Sources close to the project explained that this building is dedicated to teaching and has funding sources from private partners and will be managed by private partners. The Korpus Avokatia has been conceptualized as a multifunctional building with teaching environments, offices, bars, and restaurants, and parking spaces. The Chamber of Advocacy is involved in this project.

While the financial sources for this construction project remain unclear and undocumented, a seemingly unrelated problem was created in the offices of the European Commission.

In May 2017, the European Commission and Albanian government decided to cut €50 million from the justice reform budget by removing the “large expenditures” of “new court buildings.” As a result, the new justice governance institutions that were formed more a year later would be without any permanent accommodation.

In December 2018, Ora News reports that the government was in conversation with the DhKA to take over the Korpus Avokatia, which at that moment was still unfinished.

Eventually, the Rama government passed VKM no. 234, April 17, 2019, according to which an interinstitutional working group is set up to develop an “integrated development plan for the ‘Polis of Justice’ […] in cadastral zone no. 8210, Tirana […] including […] the building erected on this property by the National Chamber of Advocacy.” The development plan should secure offices for the KLGj, KLP, ILD, and School of Magistrature.

The planned extension of the School of Magistrature

Especially the inclusion of the School of Magistrature is remarkable, as the government organized in 2015 an international architecture competition to enlarge the existing campus building and create a “Palace of Justice” that would also house the High Court. To that end, the government gave the School in December 2017 an additional 3,205 sq.m. state property to construct this extension. The status of this project is unclear.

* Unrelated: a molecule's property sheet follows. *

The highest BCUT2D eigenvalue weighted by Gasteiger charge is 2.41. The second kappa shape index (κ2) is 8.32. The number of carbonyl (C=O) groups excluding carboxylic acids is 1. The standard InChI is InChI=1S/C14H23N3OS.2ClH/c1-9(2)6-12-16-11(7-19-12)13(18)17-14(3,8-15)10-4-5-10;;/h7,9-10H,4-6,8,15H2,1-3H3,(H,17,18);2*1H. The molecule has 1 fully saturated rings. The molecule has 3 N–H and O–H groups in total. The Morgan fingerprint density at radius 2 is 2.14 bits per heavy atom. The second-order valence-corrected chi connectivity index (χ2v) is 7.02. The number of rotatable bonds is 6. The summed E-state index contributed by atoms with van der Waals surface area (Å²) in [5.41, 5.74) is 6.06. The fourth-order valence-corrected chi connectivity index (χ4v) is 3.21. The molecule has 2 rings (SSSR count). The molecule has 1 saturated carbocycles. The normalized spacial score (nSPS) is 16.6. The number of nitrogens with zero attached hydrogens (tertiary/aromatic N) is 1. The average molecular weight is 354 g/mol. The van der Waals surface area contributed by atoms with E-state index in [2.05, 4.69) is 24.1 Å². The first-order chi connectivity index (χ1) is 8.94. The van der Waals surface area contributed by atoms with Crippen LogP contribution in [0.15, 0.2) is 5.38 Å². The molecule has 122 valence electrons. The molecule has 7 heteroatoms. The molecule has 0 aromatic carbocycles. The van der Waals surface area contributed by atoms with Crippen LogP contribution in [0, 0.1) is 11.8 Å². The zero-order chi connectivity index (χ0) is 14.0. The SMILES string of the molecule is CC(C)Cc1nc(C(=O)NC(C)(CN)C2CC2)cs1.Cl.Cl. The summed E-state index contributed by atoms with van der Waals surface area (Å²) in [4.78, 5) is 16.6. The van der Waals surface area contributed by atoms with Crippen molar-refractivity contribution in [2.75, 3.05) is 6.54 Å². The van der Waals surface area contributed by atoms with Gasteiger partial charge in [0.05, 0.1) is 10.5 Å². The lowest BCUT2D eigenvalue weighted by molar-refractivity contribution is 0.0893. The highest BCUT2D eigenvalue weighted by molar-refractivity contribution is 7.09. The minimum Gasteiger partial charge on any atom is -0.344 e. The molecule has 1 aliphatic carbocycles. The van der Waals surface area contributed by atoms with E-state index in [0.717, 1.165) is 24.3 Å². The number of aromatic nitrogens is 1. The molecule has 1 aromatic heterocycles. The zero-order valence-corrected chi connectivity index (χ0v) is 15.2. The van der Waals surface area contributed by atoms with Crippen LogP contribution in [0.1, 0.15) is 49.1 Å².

According to VKM no. 234, the interinstitutional working group was to start the negotiation process with the DhKA to buy the property Korpus Avokatia and prepare a draft contract to be approved the Council of Ministers. No record of such approval, or any sign of the contract, exists.

Moreover, using the property for anything else but the School of Advocates is a violation of VKM no. 670 from 2013, which explicitly prohibits this, while at the same time there are strict legal constraints on the government’s capacity to simply buy property on the real estate market.

Nevertheless, on July 22 the new Justice Polis was opened in the building of the Korpus Avokatia with all the internationals present. The price, according to media reports, was €11 million. As long as no contract has been made public, it is unclear to whom this money has been paid and under which legal provisions.

Let us summarize. In 2013, the Berisha government grants the private foundation DhKA 25,000 sq.m. state property to build the School of Advocacy. The DhKA is unable to build there until in 2016 the Rama government approves a building permit. Construction starts in 2017 and is funded by unknown sources and procured through an opaque process.

Even before the Korpus Avokatia is finished, the Rama government starts negotiations to buy back the building and the land it gifted for an undisclosed sum. No contract has been made public, which is possibly in violation of the government decision from 2013, which itself was possibly in violation of the Albanian law.

An additional question which arises is where could the government have possibly found €11 million, if it has insistently claimed that it has “no money” to build a new National Theater.

Why is there always money to be found to transfer to the pockets of the “friends” of the Justice Reform such as Maks Haxhia and his private foundation, but when it comes to education, healthcare, or culture, everything is left to private “partners” not interested in the public good but in maximizing profit?

The Justice Reform has become a profitable business for those circling in its orbit and has offered a new generation of “Rilindja” supporters a way into the highest regions of judicial power and the luxury office space that comes with it.

No one wonders whether it is such a good thing that the very building of the new justice governance institutions is surrounded by question marks about its legality or financing. But perhaps that is actually the best metaphor they could have found.